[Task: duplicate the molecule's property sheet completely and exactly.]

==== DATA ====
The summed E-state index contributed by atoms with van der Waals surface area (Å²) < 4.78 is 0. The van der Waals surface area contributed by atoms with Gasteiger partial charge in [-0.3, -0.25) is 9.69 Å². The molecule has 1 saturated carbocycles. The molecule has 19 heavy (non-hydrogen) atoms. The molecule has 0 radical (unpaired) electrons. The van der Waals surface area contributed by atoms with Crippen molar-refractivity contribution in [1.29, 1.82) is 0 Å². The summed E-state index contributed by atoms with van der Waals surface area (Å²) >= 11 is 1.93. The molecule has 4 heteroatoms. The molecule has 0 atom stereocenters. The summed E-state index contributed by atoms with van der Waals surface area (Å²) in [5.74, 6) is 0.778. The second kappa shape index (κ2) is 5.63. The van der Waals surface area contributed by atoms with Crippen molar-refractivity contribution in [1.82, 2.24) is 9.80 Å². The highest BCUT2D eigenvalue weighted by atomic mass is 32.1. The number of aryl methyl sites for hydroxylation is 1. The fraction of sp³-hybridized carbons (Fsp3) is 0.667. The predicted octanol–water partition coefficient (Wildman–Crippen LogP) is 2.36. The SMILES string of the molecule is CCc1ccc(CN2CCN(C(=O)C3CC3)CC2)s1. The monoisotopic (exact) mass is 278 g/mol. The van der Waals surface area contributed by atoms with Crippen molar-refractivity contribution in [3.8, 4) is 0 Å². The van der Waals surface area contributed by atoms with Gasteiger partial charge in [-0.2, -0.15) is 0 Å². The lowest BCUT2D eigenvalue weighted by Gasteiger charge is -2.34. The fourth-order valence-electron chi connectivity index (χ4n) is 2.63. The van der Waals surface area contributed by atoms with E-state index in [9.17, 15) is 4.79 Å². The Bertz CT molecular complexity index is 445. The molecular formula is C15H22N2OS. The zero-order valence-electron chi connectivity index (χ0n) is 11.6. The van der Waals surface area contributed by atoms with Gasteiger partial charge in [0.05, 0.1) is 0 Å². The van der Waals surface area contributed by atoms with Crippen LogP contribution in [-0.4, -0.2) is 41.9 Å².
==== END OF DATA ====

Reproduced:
The summed E-state index contributed by atoms with van der Waals surface area (Å²) < 4.78 is 0. The van der Waals surface area contributed by atoms with Gasteiger partial charge in [-0.3, -0.25) is 9.69 Å². The molecule has 1 saturated carbocycles. The molecule has 19 heavy (non-hydrogen) atoms. The molecule has 0 radical (unpaired) electrons. The van der Waals surface area contributed by atoms with Crippen molar-refractivity contribution in [1.29, 1.82) is 0 Å². The summed E-state index contributed by atoms with van der Waals surface area (Å²) >= 11 is 1.93. The molecule has 4 heteroatoms. The molecule has 0 atom stereocenters. The summed E-state index contributed by atoms with van der Waals surface area (Å²) in [5.74, 6) is 0.778. The second kappa shape index (κ2) is 5.63. The van der Waals surface area contributed by atoms with Crippen molar-refractivity contribution in [1.82, 2.24) is 9.80 Å². The highest BCUT2D eigenvalue weighted by atomic mass is 32.1. The number of aryl methyl sites for hydroxylation is 1. The fraction of sp³-hybridized carbons (Fsp3) is 0.667. The predicted octanol–water partition coefficient (Wildman–Crippen LogP) is 2.36. The SMILES string of the molecule is CCc1ccc(CN2CCN(C(=O)C3CC3)CC2)s1. The monoisotopic (exact) mass is 278 g/mol. The van der Waals surface area contributed by atoms with Crippen molar-refractivity contribution in [3.8, 4) is 0 Å². The van der Waals surface area contributed by atoms with Gasteiger partial charge in [-0.2, -0.15) is 0 Å². The lowest BCUT2D eigenvalue weighted by Gasteiger charge is -2.34. The fourth-order valence-electron chi connectivity index (χ4n) is 2.63. The van der Waals surface area contributed by atoms with E-state index in [9.17, 15) is 4.79 Å². The Bertz CT molecular complexity index is 445. The molecular formula is C15H22N2OS. The zero-order valence-electron chi connectivity index (χ0n) is 11.6. The van der Waals surface area contributed by atoms with Gasteiger partial charge in [0.05, 0.1) is 0 Å². The van der Waals surface area contributed by atoms with Crippen LogP contribution in [-0.4, -0.2) is 41.9 Å².